Although L'auberge rouge, directed by Claude Autant-Lara in 1951, is a well-loved classic in France, it's little enough known in the English-speaking world to rate discussion here. Besides, it's one of the best comedies I've seen this year.
The star is Fernandel, that long-faced clown. He has a philtrum you could ride a toboggan down. From certain angles, he resembles a melting wad of taffy in a tonsure. His simian features contort in ways unknown to the most experimental physiognomists: that unwieldy length of Neanderthal face looks incapable of the most standard expressions, but in fact it has more of them stashed away than the entire casts of lesser movies. When it splits open in a fearful chimp grin, great stretches of loose face-meat are abruptly hoiked skywards.
The movie serves as an excellent introduction to Fernandel's charms: playing a monk, he finds his buffoonery slightly constrained, which adds focus to it. He and a novice are traveling in the snowy wilds of winter, when forced to take refuge at an inn. Unfortunately, as we've just been told by Yves Montand singing an authentic-sounding folk ballad, this is an inn where guests do not usually survive the night.
The innkeeper is played, rather broadly, by Carette (the poacher from Rules of the Game) and his wife is the dignified Francoise Rosay (wife of Jacques Feyder). In addition, they have a hulking black handyman (Lud Germain, enjoying a real acting part, rare for a black actor in any country in those days) and a cute daughter, innocent of aspect but well up on the criminal doings at the inn.
Working with regular scribe Jean Aurenche (whose wartime memoirs were to inform Tavernier's Laissez-Passer), Autant-Lara concocts a brazenly anti-clerical satire. Fernandel's arrival coincides with the arrival of some wealthy travelers whose goods the innkeepers can't wait to get their hands on. But Rosay balks at killing a priest even if, as her husband sensibly points out, there is no shortage of men in that profession. So she tells him of her murderous career under the seal of the confessional, hoping to scare him off, and assured that he will be unable to tell a soul. This leaves Fr. Fernandel with a dilemma: flee to safety, abandoning his fellow travelers to their sticky fate, or stay and try and protect them, while unable to actually tell them the danger they're in.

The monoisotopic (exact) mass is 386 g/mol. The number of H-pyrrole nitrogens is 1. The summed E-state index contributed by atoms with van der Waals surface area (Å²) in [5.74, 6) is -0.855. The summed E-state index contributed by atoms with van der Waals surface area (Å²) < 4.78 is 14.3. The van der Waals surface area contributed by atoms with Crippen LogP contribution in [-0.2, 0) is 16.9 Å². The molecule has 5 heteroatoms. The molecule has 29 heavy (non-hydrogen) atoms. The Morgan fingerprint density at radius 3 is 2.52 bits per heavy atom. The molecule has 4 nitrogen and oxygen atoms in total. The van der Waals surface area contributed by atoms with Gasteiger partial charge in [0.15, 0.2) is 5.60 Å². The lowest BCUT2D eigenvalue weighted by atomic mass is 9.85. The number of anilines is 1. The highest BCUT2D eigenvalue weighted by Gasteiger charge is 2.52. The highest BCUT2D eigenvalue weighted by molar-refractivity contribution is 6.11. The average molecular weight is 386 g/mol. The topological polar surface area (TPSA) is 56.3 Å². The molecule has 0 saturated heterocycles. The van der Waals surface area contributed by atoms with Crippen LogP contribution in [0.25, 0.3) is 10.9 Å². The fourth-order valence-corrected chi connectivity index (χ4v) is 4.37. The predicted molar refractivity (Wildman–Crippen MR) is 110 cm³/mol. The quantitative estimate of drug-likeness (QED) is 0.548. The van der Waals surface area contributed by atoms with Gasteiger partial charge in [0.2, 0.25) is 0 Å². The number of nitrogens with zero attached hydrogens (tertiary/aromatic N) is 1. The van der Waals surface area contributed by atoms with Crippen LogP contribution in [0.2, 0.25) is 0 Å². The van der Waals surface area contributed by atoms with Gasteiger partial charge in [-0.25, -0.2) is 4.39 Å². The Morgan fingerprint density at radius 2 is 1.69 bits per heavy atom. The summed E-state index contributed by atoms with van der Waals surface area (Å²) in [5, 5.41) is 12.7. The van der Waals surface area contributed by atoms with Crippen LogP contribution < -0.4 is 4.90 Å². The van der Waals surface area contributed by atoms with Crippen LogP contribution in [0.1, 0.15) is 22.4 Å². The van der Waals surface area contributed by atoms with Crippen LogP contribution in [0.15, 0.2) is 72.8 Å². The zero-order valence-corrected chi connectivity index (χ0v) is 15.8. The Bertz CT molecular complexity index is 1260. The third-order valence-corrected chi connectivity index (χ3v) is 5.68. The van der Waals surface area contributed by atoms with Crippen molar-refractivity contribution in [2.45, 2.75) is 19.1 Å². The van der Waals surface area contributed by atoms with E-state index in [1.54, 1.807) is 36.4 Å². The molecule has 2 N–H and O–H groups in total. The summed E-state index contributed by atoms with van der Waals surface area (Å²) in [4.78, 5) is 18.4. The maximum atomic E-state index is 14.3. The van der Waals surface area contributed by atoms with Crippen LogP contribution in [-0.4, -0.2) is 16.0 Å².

The devilish part of this is that, in trying to keep the rather unworthy guests awake, poor Fernandel is forced to break numerous holy vows. One man will only stay awake if engaged in a game of cards, and he only plays for high stakes. Seducd into gambling with the comedy Englishman, Fernandel calls to mind Buñuel's The Phantom of Liberty, with its inn full of card-playing priests. Despairing of getting anyone to stay awake with him, he calls to mind Jesus in the Garden of Gethsemane. It's very naughty, and apparently typical of the director's tendencies at that time, though Autant-Lara performed one of those sadly common lurches to the right in later years, becoming a member of the European Parliament for the French National Front. Yuck.
Apart from Fernandel, monkey faces are also supplied from another, unexpected, source: having killed an organ-grinder in the opening sequence, the innkeepers are tormented by his monkey, which escapes its own execution (none of them are quite certain whether monkeys can talk, and hence, inform the authorities) and haunts the countryside. The monkey is played by a small actor in costume, sporting elongated arms for the running scenes. It's a charming bit of fakery. I don't know if the actor is a child, or a perfectly-proportioned dwarf, or a child dwarf, or what, but he gives an ebullient physical performance and interacts with the studio-confected snow-scapes to give the movie a festive, carnivalesque atmosphere which contrasts bracingly with its rather black soul.
It's a sort of Arsenic and Old Lace with religious satire thrown in. Highly recommended, if you can lay your opposable thumbs on a copy.
The Forgotten is a regular Thursday column by David Cairns, author of Shadowplay.